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Repercussions of health misinformation

Article-Repercussions of health misinformation

Repercussions of health misinformation.jpg
Policymakers, researchers, and health professionals agree on the need to combat health misinformation. However, the magnitude of the problem is unknown, reveals a systematic review.

According to a recent article published in the American Public Health Association, health misinformation on social media can have alarming repercussions, such as escalating vaccine controversy and promoting unproven cancer treatments.

Therefore, it requires urgent action from policymakers and those working within public health research and practice. Any health-related claim of fact that is inaccurate based on current scientific consensus is referred to as "health misinformation." Many other types of information, such as contradictory or conflicting findings, changing evidence, and information with a high degree of uncertainty, pose a challenge for health communication.

For several reasons, responding to misinformation is challenging. Practical efforts to fight misinformation by supplying accurate information, for example, may be rendered ineffective due to psychological factors such as emotions and cognitive biases. According to the publication, this could explain why treatments like promoting articles with corrective information have had inconsistent results.

Another concern is the difficulty of recognising and reaching out to those who are being misinformed. The diversity and volume of social media enable users to self-curated their feeds and identify comparable content using automated algorithms, facilitating the construction and maintenance of information silos. Individuals who are part of a group in which misinformation is circulating are less likely to be exposed to content that contradicts their network's prevailing opinion due to these traits. 

Healthcare domains garnering most misinformation

Prevalence of Health Misinformation on Social Media: Systematic Review, searched PubMed, MEDLINE, Scopus, and Web of Science for articles published in English before March 2019, with an emphasis on the investigation of health misinformation in social media. A total of 69 studies were found to be suitable, with topics ranging from health to social media platforms.

Vaccines (32 per cent), drugs or smoking (22 per cent), non-communicable diseases (19 per cent), pandemics (10 per cent), eating disorders (9 per cent), and medical treatments (7 per cent) were the six main categories. The following five methodological approaches were used in most of the studies: social network analysis (28 per cent), evaluating content (26 per cent), evaluating quality (24 per cent), content/text analysis (16 per cent), and sentiment analysis (16 per cent) (6 per cent). 

Health misinformation was most prevalent in studies related to smoking products and drugs. Posts with misinformation reached 87 per cent in some studies. Health misinformation about vaccines was also very common (43 per cent), with the human papillomavirus vaccine being the most affected. Health misinformation related to diets or pro-eating disorder arguments were moderate in comparison to the aforementioned topics (36 per cent). Studies focused on diseases (example, noncommunicable diseases and pandemics) also reported moderate misinformation rates (40 per cent), especially in the case of cancer. Finally, the lowest levels of health misinformation were related to medical treatments (30 per cent).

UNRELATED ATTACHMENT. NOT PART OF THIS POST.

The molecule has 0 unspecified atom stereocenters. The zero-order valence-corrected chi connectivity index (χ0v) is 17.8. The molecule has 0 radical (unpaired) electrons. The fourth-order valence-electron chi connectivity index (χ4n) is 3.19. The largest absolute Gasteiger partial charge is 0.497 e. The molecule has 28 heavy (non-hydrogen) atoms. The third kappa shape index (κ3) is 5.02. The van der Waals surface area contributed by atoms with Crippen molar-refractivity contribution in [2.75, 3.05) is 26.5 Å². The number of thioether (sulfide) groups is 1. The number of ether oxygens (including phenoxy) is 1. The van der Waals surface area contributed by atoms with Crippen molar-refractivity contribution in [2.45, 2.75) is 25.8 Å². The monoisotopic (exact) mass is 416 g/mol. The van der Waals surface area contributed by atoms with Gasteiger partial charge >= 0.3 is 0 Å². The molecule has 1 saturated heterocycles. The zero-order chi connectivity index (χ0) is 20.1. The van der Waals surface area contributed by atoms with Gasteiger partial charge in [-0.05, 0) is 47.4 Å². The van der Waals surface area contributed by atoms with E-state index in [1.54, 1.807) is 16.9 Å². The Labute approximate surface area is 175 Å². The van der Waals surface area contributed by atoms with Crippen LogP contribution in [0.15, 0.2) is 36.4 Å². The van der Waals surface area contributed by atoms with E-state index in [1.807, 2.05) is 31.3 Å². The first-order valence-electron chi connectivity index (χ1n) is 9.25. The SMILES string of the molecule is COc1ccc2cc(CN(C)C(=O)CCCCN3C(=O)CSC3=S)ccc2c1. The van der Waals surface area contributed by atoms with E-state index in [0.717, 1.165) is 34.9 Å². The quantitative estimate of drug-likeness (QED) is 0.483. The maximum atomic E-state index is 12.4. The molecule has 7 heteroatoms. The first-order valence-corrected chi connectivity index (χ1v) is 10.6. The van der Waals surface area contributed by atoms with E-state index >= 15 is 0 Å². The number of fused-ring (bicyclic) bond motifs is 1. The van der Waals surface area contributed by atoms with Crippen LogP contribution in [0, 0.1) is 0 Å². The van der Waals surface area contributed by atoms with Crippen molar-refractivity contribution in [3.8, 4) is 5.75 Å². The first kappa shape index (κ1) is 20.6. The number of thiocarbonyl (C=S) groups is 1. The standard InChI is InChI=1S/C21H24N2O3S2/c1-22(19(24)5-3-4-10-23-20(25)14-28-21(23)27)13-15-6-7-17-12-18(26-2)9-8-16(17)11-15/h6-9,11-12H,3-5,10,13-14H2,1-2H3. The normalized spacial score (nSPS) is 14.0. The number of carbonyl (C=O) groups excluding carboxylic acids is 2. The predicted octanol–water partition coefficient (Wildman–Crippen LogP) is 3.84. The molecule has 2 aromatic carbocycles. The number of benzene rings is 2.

The prevalence of health misinformation was the highest on Twitter and on issues related to smoking products and drugs. However, misinformation on major public health issues, such as vaccines and diseases, was also high. 

Solutions to combat misinformation

An approach centered on simply providing evidence-based health messages or broadly debunking misinformation will likely be insufficient, according to the article published in the American Public Health Association. Interdisciplinary research is needed to develop additional strategies and identify the optimal timing, manner, and forum for responding to misinformation. Although a reactive response will be effective in one situation, a proactive response (such as inoculation) may be vital in a different context. It is also possible that the best response is no response at all, for example, if acknowledging the falsehood in a correction would only “give it oxygen” and further its spread.

Additionally, targeted approaches for reaching misinformed individuals with corrective information are needed. Public health practitioners and health care providers could attempt to identify and penetrate online information silos where misinformation is rampant to offer evidence-based information, direct users to credible sources, or provide counter-messaging.

Finally, system-level preventive efforts are also needed, such as legislation requiring social media platforms to remove potentially harmful misinformation or incentives to increase their adoption of practices that make it more difficult for users to find and share misinformation. Increasing the public’s health, science, and media literacy to decrease vulnerability to misinformation is another important prevention strategy. Such efforts could raise awareness of the techniques (example, cherry-picking data) used by agents of misinformation and increase the public’s understanding of the inherent uncertainty and complexity of health and science information to induce a healthy scepticism toward claims that are overly simplistic or sensational.

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